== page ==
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Medicare Part D: Clear as a Physician's Signature?

April 1, 2005
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Interview with American Society of Consultant Pharmacists Director of Policy and Advocacy Thomas R. Clark, RPh, MHS
Medicare Part D: Clear as a physician's signature?
An interview with Thomas R. Clark, RPh, MHS
For America's Medicare-eligible seniors, December 31, 2005, will signify more than the rollover of another year. Just after the stroke of midnight, fireworks of a less celebratory nature may be ignited when the Medicare Part D prescription drug benefit becomes effective. As it is currently written, the proposed legislation has neglected to include provisions and medications specifically aimed at serving the nation's nursing home residents.

The final rule of the Medicare Prescription Drug Improvement and Modernization Act, commonly referred to as the Medicare Modernization Act (MMA), was issued in late January of this year. Upon stakeholder review, it was found that many problems remain unaddressed, especially as they affect nursing home residents. Nursing Homes/Long Term Care Management asked Thomas R. Clark, RPh, MHS, director of Policy and Advocacy for the American Society of Consultant Pharmacists (ASCP), to address the questions needing answering to make Medicare Part D a viable program for the institutionalized elderly.

As the MMA Part D currently stands, what problems does it present to LTC facilities for medication administration safety and procedures?
ASCP, in a February letter to Centers for Medicare & Medicaid Services [CMS] Administrator Mark B. McClellan, expressed its concern that the final regulations provide little detail or insight into how Part D will relate to long-term care facilities. We want to ensure that the needs of these residents will be met during and following the transition without adverse consequences.

Another, and perhaps the most important issue, is that of the approved formulary for Part D. As it now stands, the formulary in place is structured for ambulatory beneficiaries, that is, community-dwelling Medicare recipients whose medication needs are well below those of more medically complex nursing home residents. For LTC residents this formulary is like putting a square peg in a round hole. It is inappropriate for this special population, and access to medication might be so restricted that hospitalizations could occur in order for residents to access the necessary medications and drug therapies.

In particular, what formulary restrictions will most seriously impact nursing home residents?
Our primary concern about this legislation is that it does not provide coverage for four types of medicines: benzodiazepines, barbiturates, over-the-counter medications, and medications to treat weight loss. These medications are critical to at-risk LTC residents. Not only would lack of access create a health risk, it could also drive up health costs for such things as ambulance service, hospitalizations, and the like. State Medicaid programs could pay for these medications for dual eligibles, but are not required to do so. Our main goal, therefore, is to see these medications added to the formulary. In addition, we suggest that CMS accept a three- to six-month delay after Part D is implemented before imposing its formulary on LTC settings.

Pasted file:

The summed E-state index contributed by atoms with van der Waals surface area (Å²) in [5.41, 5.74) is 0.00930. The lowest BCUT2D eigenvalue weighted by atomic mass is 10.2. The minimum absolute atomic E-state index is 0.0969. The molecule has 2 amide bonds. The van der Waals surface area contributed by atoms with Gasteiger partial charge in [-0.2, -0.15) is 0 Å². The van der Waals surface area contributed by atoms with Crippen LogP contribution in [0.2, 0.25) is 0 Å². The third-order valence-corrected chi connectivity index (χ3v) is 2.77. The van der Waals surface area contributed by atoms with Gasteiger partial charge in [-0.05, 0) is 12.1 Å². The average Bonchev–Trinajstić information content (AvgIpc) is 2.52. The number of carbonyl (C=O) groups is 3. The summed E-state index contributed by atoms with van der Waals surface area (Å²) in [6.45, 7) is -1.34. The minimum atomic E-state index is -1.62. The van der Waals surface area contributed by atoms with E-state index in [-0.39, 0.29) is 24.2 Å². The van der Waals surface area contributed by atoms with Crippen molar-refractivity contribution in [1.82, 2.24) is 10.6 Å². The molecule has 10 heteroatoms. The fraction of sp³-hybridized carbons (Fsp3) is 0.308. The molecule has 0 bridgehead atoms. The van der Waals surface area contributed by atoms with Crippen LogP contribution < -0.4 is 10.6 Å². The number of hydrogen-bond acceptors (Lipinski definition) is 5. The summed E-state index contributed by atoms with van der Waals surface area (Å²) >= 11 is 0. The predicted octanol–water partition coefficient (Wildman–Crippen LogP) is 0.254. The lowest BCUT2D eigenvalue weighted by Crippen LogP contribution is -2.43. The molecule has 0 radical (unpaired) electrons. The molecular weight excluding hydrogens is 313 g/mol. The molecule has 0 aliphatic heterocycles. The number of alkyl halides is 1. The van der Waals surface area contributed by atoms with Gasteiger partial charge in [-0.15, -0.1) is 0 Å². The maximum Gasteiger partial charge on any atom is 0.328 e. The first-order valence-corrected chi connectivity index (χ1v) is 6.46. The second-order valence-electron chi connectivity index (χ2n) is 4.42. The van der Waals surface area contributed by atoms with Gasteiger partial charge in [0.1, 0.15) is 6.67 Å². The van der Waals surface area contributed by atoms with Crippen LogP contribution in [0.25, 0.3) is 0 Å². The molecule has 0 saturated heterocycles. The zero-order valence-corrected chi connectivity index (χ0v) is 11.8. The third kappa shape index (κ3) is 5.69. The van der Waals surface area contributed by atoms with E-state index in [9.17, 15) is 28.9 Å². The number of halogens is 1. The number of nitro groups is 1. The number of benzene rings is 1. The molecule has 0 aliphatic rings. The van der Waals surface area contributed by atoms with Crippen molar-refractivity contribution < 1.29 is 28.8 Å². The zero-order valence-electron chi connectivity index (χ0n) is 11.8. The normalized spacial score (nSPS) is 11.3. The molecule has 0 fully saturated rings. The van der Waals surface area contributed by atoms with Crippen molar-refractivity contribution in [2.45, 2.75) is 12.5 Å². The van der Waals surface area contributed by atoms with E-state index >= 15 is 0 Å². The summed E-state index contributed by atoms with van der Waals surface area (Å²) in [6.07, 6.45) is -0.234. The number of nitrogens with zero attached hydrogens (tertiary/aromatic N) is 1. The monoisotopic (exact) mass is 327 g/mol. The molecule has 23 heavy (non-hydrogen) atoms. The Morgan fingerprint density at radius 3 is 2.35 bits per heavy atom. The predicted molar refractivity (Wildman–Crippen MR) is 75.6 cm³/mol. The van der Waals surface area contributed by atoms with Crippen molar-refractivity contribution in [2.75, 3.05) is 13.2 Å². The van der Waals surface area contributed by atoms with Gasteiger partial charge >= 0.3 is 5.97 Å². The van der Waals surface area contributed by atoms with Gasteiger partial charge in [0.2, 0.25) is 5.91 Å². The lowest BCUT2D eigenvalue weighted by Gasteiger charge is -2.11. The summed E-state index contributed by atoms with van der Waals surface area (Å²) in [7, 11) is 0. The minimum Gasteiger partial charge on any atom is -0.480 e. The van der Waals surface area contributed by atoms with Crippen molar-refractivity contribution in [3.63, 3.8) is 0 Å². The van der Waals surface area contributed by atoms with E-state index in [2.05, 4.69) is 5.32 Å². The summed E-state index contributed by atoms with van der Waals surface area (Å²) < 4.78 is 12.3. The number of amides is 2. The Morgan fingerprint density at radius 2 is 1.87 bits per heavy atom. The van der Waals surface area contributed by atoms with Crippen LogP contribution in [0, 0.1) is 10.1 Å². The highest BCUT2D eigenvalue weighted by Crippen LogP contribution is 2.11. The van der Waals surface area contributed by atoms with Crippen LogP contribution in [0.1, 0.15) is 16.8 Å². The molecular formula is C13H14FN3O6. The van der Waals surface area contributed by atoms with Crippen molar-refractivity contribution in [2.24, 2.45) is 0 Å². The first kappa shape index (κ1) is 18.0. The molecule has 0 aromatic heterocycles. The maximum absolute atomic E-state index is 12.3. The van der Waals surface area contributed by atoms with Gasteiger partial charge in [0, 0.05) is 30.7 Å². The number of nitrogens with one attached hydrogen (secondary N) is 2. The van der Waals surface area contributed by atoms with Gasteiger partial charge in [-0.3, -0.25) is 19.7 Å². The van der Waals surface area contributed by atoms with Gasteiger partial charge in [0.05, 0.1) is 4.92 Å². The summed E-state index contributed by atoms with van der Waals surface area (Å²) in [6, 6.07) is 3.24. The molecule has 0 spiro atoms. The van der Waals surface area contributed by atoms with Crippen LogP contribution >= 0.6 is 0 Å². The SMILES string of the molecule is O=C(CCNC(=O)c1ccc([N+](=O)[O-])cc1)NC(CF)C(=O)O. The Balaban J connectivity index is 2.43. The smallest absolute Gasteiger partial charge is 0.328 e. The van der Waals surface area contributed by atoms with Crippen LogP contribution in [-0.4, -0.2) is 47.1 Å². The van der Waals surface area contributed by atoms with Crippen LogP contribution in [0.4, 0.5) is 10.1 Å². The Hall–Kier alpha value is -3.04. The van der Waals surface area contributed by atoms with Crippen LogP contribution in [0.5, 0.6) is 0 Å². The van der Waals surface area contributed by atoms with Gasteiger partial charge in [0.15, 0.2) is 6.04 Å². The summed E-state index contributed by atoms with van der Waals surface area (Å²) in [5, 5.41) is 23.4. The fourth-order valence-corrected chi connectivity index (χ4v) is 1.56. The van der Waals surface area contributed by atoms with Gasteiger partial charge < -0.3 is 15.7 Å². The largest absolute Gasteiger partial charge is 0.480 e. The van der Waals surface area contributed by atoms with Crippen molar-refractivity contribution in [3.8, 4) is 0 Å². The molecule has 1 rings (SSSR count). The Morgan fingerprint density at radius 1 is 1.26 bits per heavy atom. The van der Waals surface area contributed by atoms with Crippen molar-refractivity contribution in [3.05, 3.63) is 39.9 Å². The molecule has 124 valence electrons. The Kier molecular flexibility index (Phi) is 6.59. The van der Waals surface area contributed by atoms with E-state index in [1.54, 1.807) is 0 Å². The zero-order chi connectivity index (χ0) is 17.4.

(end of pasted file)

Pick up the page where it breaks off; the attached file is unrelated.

What recommendations has ASCP offered to CMS to carry to lawmakers and regulators to make Part D responsive to institutionalized elderly?
ASCP has offered a number of recommendations. First of all, we ask that CMS specify that LTC residents must receive all the medications prescribed as necessary by their physicians and that the prescription drug plans [PDPs] do not deny access to them. Because the current formulary may delay access to necessary medications, we recommend that PDPs expedite coverage determinations, even if the medication has already been dispensed by a long-term care pharmacy.

It is also beneficial if an LTC facility nurse or pharmacist can act on behalf of a resident's physician to seek prior authorization for nonformulary drug requests. This would help to ensure the timeliness of medication delivery. If, as it may turn out, PDPs impose specific formularies on facilities, there must be a simple, straightforward process to access medications outside the formulary.

What effect does the law have on dual eligibles?
In January, individuals covered by both Medicare and Medicaid [dual eligibles] will surrender their Medicaid benefit for the new Medicare Part D coverage. This affects nearly two-thirds of nursing home residents. Before the end of the year, all dual eligibles will be randomly and automatically assigned to a PDP from which they will receive their drug benefit. This is where the limited access to formularies becomes especially risky. LTC facilities are required to follow physician orders in providing medications and treatments deemed necessary. If the physician considers the drug necessary and the PDP refuses to pay for it, what will the facility do? In a situation such as that will the resident be discharged? We're working with CMS to prevent this kind of scenario. Furthermore, if state Medicaid agencies choose not to cover the excluded medications for dual eligibles, that will be another gap in coverage for needed medicines.

How will LTC residents select an MMA Part D plan?